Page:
the role of the district court is quite limited and substantial deference is to be afforded the
Commissioner's decision.'" Morris v. Barnhart, 02 Civ. 0377, 2002 WL 1733804 at *4 (S.D.N.Y.
July 26, 2002) (Peck, M.J.).8/
The Supreme Court has defined "substantial evidence" as "'more than a mere scintilla
[and] such relevant evidence as a reasonable mind might accept as adequate to support a
conclusion.'" Richardson v. Perales, 402 U.S. 389, 401, 91 S. Ct. 1420, 1427 (1971); accord, e.g.,
Selian v. Astrue, 708 F.3d 409, 417 (2d Cir. 2013); Rosa v. Callahan, 168 F.3d at 77; Tejada v.
Apfel, 167 F.3d at 773-74.9/ "[F]actual issues need not have been resolved by the [Commissioner]
in accordance with what we conceive to be the preponderance of the evidence." Rutherford v.
Schweiker, 685 F.2d 60, 62 (2d Cir. 1982), cert. denied, 459 U.S. 1212, 103 S. Ct. 1207 (1983). The
Court must be careful not to "'substitute its own judgment for that of the [Commissioner], even if
it might justifiably have reached a different result upon a de novo review.'" Jones v. Sullivan, 949
F.2d 57, 59 (2d Cir. 1991).10/
The Court, however, will not defer to the Commissioner's determination if it is "'the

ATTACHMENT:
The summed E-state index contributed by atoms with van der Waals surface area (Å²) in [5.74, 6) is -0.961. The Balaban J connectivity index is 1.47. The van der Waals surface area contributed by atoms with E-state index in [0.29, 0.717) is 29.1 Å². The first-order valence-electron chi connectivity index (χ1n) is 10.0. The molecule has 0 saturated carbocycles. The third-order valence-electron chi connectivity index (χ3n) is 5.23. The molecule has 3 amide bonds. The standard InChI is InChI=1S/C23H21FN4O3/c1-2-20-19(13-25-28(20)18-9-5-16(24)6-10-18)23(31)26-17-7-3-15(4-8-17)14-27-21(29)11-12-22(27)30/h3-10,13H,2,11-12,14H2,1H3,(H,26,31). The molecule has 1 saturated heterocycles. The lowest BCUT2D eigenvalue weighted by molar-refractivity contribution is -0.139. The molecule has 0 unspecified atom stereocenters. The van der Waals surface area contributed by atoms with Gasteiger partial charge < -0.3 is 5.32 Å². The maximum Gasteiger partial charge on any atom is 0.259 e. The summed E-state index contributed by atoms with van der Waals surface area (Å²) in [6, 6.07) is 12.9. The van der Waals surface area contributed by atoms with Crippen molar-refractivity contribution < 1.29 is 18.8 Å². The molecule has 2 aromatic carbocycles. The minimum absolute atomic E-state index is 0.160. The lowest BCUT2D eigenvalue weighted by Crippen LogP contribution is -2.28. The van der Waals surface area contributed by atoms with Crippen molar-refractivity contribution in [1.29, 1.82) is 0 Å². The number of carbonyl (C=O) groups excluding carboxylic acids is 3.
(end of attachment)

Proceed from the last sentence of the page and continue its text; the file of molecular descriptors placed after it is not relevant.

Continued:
1545, 1550 (2d Cir. 1983).
See also, e.g., Florencio v. Apfel, 98 Civ. 7248, 1999 WL 1129067 at *5 (S.D.N.Y. Dec. 9,
1999) (Chin, D.J.) ("The Commissioner's decision is to be afforded considerable deference;
the reviewing court should not substitute its own judgment for that of the Commissioner,
even if it might justifiably have reached a different result upon a de novo review."
(quotations & alterations omitted)).
See also, e.g., Halloran v. Barnhart, 362 F.3d at 31; Jasinski v. Barnhart, 341 F.3d at 184;
Veino v. Barnhart, 312 F.3d at 586; Shaw v. Chater, 221 F.3d at 131; Brown v. Apfel, 174
F.3d at 61; Perez v. Chater, 77 F.3d at 46.
See also, e.g., Campbell v. Astrue, 465 F. App'x 4, 6 (2d Cir. 2012); Veino v. Barnhart, 312
F.3d at 586.
product of legal error.'" E.g., Duvergel v. Apfel, 99 Civ. 4614, 2000 WL 328593 at *7 (S.D.N.Y.
Mar. 29, 2000) (Peck, M.J.); see also, e.g., Douglass v. Astrue, 496 F. App'x 154, 156 (2d Cir.